figgie, thanks for the insight. i remember you said you're from Australia. Did you do an undergrad degree before you did the llb? I don't think it's a prerequisite there, is it? My understanding is that one can gop directly into law from high school down under. I was thinking how peculiar it is that in Canada and the US we have to do an undergrad degree first. It's strange, isn't it? I can't think of any other common law jurisdiction where the LLB/JD is a second degree, can you?
I too am interested in acacdemia and therefore in doing a PHd/SJD/Dphil etc... But I must say that completing such a degree seems a lot more exhausting when one already has a minimum of 8 years uni education before even starting the programme (4 year BA, 3 year LLB, 1 year LLM). I don't really have point, simply enjoy complaining...
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gkh_2005
India is a common law country, where there are 2 ways of graduating with a law degree. Earlier one had to have an undergraduate degree like B.A., B.Sc., B.Com.(which takes 3 years) and then get into the 3 years LL.B. Program.

However, in the late 80's, National Law School, Bangalore, which is a reputed law university, initated the trend of 5 year integrated law program (BA., LL.B.), which is now a trend currently in India, in many Universites. Therefore now a dual program exists in India, one is enrolling after an undergraduate degree, in the 3 years LL.B. Program or the integrated 5 years (B.A., LL.B.) program, which is very popular.

However, the LL.M. Program in India is 2 years.

I read in some article that ABA is planning to introduce the integrated (B.A., J.D.) program, which can be completed in 6 years.
India is a common law country, where there are 2 ways of graduating with a law degree. Earlier one had to have an undergraduate degree like B.A., B.Sc., B.Com.(which takes 3 years) and then get into the 3 years LL.B. Program.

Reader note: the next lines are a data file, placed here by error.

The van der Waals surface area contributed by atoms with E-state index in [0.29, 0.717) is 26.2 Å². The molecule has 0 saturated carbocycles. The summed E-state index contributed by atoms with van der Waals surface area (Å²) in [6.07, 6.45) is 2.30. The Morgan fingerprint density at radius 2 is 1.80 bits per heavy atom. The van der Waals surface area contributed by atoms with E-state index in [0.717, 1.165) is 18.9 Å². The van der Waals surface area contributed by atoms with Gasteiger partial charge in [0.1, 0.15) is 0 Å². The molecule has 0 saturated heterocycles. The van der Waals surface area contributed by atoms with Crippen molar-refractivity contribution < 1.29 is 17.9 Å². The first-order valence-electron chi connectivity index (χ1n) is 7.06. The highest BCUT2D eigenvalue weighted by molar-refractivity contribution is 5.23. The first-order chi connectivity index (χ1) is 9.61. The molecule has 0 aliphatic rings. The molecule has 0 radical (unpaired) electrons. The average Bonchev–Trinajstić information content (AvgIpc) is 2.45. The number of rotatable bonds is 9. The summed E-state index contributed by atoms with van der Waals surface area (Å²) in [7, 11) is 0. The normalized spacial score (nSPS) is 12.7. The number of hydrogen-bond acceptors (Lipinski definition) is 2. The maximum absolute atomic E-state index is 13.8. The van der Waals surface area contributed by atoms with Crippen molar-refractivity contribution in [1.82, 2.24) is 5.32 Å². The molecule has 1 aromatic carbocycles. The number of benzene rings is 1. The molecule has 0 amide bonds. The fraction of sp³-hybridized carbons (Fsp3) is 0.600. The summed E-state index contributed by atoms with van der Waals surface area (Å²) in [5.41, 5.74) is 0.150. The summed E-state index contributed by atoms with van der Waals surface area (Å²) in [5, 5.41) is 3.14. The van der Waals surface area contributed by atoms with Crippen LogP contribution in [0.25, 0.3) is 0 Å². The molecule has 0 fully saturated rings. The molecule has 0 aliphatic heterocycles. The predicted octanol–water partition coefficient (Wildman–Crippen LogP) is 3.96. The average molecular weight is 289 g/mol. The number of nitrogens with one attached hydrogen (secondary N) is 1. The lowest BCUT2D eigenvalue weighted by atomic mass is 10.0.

However, in the late 80's, National Law School, Bangalore, which is a reputed law university, initated the trend of 5 year integrated law program (BA., LL.B.), which is now a trend currently in India, in many Universites. Therefore now a dual program exists in India, one is enrolling after an undergraduate degree, in the 3 years LL.B. Program or the integrated 5 years (B.A., LL.B.) program, which is very popular.

However, the LL.M. Program in India is 2 years.

I read in some article that ABA is planning to introduce the integrated (B.A., J.D.) program, which can be completed in 6 years.


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fg
Hi ED,
Yup, in Australia law is an undergraduate degree but i did Arts and Law combined, which was 5 years.
I know what you mean about doctoral studies. I am not entirely sure it is worth it but I just wanted do look further at a certain issue and learn more about UK law. My husband wanted to work in the UK before going home and rather than work in another commercial firm I thought this would be the better option.
Hi ED,
Yup, in Australia law is an undergraduate degree but i did Arts and Law combined, which was 5 years.
I know what you mean about doctoral studies. I am not entirely sure it is worth it but I just wanted do look further at a certain issue and learn more about UK law. My husband wanted to work in the UK before going home and rather than work in another commercial firm I thought this would be the better option.
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lilyarna
Hi

I was hoping someone could give me some advice. i am a Uk trainee solicitor and am interested in qualifying in the US. i have been told that i need to get written confirmation from the californian bar that i am eligible to take the exam before i can enroll on the review course. i wrote to the bar about 5 weeks ago but not received any responce. has anyone had a similar expereience?
Hi

I was hoping someone could give me some advice. i am a Uk trainee solicitor and am interested in qualifying in the US. i have been told that i need to get written confirmation from the californian bar that i am eligible to take the exam before i can enroll on the review course. i wrote to the bar about 5 weeks ago but not received any responce. has anyone had a similar expereience?